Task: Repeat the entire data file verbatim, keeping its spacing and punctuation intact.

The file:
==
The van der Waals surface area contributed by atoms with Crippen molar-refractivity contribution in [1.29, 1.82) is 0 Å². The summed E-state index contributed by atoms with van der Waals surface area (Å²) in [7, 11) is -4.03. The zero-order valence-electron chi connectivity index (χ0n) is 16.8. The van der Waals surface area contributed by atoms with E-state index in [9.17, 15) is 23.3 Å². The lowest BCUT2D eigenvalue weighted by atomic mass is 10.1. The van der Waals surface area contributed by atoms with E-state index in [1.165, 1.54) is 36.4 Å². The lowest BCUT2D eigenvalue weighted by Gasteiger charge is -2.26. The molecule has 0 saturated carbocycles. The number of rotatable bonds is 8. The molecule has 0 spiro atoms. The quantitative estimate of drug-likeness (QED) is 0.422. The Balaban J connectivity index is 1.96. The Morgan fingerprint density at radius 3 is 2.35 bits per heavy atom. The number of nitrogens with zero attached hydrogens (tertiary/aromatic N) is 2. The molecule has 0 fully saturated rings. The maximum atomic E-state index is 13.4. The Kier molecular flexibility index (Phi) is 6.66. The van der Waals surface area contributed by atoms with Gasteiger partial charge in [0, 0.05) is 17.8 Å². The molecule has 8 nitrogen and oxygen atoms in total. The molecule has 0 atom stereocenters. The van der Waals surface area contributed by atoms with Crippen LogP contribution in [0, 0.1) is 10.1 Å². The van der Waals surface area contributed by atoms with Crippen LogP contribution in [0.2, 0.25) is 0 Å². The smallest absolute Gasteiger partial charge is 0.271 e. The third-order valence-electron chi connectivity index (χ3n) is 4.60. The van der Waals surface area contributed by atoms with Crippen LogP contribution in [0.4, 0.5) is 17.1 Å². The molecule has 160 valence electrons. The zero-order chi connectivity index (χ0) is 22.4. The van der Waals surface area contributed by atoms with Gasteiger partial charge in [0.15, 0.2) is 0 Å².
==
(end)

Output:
The van der Waals surface area contributed by atoms with Crippen molar-refractivity contribution in [1.29, 1.82) is 0 Å². The summed E-state index contributed by atoms with van der Waals surface area (Å²) in [7, 11) is -4.03. The zero-order valence-electron chi connectivity index (χ0n) is 16.8. The van der Waals surface area contributed by atoms with E-state index in [9.17, 15) is 23.3 Å². The lowest BCUT2D eigenvalue weighted by atomic mass is 10.1. The van der Waals surface area contributed by atoms with E-state index in [1.165, 1.54) is 36.4 Å². The lowest BCUT2D eigenvalue weighted by Gasteiger charge is -2.26. The molecule has 0 saturated carbocycles. The number of rotatable bonds is 8. The molecule has 0 spiro atoms. The quantitative estimate of drug-likeness (QED) is 0.422. The Balaban J connectivity index is 1.96. The Morgan fingerprint density at radius 3 is 2.35 bits per heavy atom. The number of nitrogens with zero attached hydrogens (tertiary/aromatic N) is 2. The molecule has 0 fully saturated rings. The maximum atomic E-state index is 13.4. The Kier molecular flexibility index (Phi) is 6.66. The van der Waals surface area contributed by atoms with Gasteiger partial charge in [0, 0.05) is 17.8 Å². The molecule has 8 nitrogen and oxygen atoms in total. The molecule has 0 atom stereocenters. The van der Waals surface area contributed by atoms with Crippen LogP contribution in [0, 0.1) is 10.1 Å². The van der Waals surface area contributed by atoms with Crippen LogP contribution in [0.2, 0.25) is 0 Å². The smallest absolute Gasteiger partial charge is 0.271 e. The third-order valence-electron chi connectivity index (χ3n) is 4.60. The van der Waals surface area contributed by atoms with Crippen LogP contribution in [0.4, 0.5) is 17.1 Å². The molecule has 160 valence electrons. The zero-order chi connectivity index (χ0) is 22.4. The van der Waals surface area contributed by atoms with Gasteiger partial charge in [0.15, 0.2) is 0 Å².